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Posted

BEIJING (AP)

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Posted

YES, America isn't #1 lol.

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Posted

Good news for Australia and their ridiculous new coal mine :rofl:

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Posted

That nuclear vs coal picture would be quite appropriate here.

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Posted

That's just Beijing. China is a huge country, with lots of pollution centers.

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Posted

At least it's a step in the right direction

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Posted

please note that China doing this because pollution caused by coal burning became less and less bearable,

and not because of 'global warming' effect of carbon-emission.

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Posted

please note that China doing this because pollution caused by coal burning became less and less bearable,

and not because of 'global warming' effect of carbon-emission.

Who cares about why they're doing it? China is spending more than any other country in the world on wind, solar, hydro and nuclear energy.

And at the end of the day regardless of their reason, that's a good thing.

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Posted

Who cares about why they're doing it? China is spending more than any other country in the world on wind, solar, hydro and nuclear energy.

And at the end of the day regardless of their reason, that's a good thing.

 

I'd be interested in seeing a source for that... it's probably due to the size of the country and growing usage due to population increase and demand increase. As a % it's probably a very minimal spend. By contrast some countries are now decreasing energy use and have stable populations, meaning green technologies are built to replace old systems and to reduce total consumption from polluting sources.

China's electric energy production is currently around 5,000,000 gigawatts - this new law will close 4 powestations only at a total of 2.7 gigawatts, that's only 0.000054% of China's total electric consumption; and it's forecast that over the next 30 years china will increase electricity consumption by 370 gigawatts every day, or 0.5 gigawatts every minute.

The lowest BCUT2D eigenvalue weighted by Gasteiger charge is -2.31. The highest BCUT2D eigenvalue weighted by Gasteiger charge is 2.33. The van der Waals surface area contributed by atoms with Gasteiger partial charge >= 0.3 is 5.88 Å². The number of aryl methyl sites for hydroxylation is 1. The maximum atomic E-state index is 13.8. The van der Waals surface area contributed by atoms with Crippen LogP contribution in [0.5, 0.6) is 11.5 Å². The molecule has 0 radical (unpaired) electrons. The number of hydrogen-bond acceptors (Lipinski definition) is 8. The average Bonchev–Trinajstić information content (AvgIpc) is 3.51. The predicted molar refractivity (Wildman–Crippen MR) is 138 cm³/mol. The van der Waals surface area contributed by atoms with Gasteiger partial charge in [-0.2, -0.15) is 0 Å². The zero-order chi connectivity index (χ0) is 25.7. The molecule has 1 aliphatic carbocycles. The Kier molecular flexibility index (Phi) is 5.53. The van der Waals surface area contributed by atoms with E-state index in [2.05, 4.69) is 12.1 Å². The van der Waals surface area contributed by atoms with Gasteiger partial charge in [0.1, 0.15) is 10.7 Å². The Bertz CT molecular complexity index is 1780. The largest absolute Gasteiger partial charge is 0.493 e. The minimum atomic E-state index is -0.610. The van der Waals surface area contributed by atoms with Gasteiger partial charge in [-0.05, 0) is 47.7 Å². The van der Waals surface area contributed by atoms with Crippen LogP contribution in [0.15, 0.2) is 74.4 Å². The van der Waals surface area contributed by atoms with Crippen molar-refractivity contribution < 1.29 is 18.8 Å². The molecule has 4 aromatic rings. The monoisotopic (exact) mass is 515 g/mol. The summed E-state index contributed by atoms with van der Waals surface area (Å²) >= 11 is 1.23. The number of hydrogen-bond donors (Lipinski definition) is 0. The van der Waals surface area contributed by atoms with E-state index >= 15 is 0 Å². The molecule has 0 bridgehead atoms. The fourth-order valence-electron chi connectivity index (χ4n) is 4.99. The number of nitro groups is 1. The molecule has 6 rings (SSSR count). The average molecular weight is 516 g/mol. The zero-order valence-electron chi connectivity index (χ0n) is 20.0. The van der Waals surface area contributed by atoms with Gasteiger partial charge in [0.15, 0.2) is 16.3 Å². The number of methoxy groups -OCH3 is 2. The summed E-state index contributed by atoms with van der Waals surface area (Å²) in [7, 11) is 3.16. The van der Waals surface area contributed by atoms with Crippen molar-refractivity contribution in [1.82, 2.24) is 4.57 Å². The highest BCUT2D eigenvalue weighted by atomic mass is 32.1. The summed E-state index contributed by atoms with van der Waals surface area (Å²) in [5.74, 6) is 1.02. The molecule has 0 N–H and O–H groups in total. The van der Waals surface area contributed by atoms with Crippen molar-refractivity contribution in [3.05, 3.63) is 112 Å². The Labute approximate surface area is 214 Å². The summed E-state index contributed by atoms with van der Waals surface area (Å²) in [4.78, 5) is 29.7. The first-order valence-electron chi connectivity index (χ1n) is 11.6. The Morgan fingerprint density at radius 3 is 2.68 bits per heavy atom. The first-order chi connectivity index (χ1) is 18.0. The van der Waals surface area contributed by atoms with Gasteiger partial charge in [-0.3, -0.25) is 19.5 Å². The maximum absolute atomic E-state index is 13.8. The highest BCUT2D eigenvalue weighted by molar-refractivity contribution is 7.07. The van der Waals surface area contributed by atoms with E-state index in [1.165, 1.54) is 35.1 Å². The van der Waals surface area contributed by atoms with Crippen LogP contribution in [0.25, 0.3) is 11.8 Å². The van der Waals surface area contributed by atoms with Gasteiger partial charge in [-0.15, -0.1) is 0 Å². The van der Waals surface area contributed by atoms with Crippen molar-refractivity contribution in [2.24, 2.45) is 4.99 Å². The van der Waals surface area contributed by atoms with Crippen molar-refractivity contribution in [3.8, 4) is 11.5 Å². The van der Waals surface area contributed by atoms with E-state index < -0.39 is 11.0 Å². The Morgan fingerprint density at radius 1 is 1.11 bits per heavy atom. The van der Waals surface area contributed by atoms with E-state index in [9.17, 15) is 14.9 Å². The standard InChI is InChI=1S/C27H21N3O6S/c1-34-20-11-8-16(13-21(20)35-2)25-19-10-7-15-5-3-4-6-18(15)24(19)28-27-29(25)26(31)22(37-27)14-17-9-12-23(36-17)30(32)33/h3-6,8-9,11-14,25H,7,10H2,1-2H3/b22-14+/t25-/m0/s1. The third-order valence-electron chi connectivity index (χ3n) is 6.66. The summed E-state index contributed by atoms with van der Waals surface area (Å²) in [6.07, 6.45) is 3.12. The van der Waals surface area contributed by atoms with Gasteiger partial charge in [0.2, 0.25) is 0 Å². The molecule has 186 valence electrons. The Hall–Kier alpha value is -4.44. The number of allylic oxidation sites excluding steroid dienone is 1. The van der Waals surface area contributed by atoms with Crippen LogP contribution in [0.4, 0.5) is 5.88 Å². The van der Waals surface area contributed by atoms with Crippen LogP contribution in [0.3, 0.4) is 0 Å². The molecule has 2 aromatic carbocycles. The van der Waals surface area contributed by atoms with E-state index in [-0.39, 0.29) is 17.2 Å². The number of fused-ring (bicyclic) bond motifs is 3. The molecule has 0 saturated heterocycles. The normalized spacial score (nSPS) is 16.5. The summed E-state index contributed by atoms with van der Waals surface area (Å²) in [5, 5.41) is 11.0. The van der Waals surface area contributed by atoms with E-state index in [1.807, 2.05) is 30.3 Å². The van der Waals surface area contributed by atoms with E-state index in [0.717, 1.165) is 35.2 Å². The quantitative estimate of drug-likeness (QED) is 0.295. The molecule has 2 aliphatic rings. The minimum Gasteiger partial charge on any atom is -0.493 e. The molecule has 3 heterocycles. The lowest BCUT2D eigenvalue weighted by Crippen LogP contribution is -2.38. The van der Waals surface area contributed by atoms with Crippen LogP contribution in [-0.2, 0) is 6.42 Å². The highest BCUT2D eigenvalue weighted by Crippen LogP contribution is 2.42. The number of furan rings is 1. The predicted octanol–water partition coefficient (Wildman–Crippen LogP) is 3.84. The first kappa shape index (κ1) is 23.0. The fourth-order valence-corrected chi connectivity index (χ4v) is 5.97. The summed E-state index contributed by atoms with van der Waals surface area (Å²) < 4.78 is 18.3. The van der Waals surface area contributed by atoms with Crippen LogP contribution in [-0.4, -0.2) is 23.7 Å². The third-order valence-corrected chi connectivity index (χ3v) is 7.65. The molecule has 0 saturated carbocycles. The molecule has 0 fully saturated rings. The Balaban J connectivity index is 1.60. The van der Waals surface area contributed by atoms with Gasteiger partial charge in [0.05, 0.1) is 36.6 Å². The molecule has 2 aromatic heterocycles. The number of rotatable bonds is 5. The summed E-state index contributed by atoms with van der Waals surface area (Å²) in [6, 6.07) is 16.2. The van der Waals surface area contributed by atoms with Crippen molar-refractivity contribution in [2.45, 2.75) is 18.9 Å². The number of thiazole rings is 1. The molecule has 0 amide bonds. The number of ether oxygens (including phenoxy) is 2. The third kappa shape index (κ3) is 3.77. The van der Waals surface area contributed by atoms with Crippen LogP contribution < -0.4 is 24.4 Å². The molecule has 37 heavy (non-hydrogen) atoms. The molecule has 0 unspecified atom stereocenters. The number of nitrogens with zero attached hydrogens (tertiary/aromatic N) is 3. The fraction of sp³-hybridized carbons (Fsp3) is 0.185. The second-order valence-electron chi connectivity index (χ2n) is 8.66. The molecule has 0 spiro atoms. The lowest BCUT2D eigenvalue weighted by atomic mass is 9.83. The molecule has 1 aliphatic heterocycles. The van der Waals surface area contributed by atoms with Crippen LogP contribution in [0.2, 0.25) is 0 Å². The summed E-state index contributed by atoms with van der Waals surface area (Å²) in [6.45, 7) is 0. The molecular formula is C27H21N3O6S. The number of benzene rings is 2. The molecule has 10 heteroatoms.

Another way to look at it is the increase in consumption over the next 5 minutes and 19 seconds will be the equivalent of what this law will aim to achieve over the next 8 years.

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Posted

I'd be interested in seeing a source for that... it's probably due to the size of the country and growing usage due to population increase and demand increase. As a % it's probably a very minimal spend. By contrast some countries are now decreasing energy use and have stable populations, meaning green technologies are built to replace old systems and to reduce total consumption from polluting sources.

China's electric energy production is currently around 5,000,000 gigawatts - this new law will close 4 powestations only at a total of 2.7 gigawatts, that's only 0.000054% of China's total electric consumption; and it's forecast that over the next 30 years china will increase electricity consumption by 370 gigawatts every day, or 0.5 gigawatts every minute.

 

Another way to look at it is the increase in consumption over the next 5 minutes and 19 seconds will be the equivalent of what this law will aim to achieve over the next 8 years.

Well for one they announced last year that they will be spending something like $300-400 billion by 2020 on renewable energy research/building and they've been number 1 for renewable energy investments for for 1 or 2 years now, with almost double the US investment.

They're heavily investing and researching nuclear power plants powered by thorium. They have 20 nuclear power plants right now, they're building 28 more and with plans for a lot lot more. They plan to triple their nuclear power by 2020, then triple that by 2030 and then triple that by 2050. Most other countries are scaling back their nuclear power but China is one of the few that is pushing far far ahead.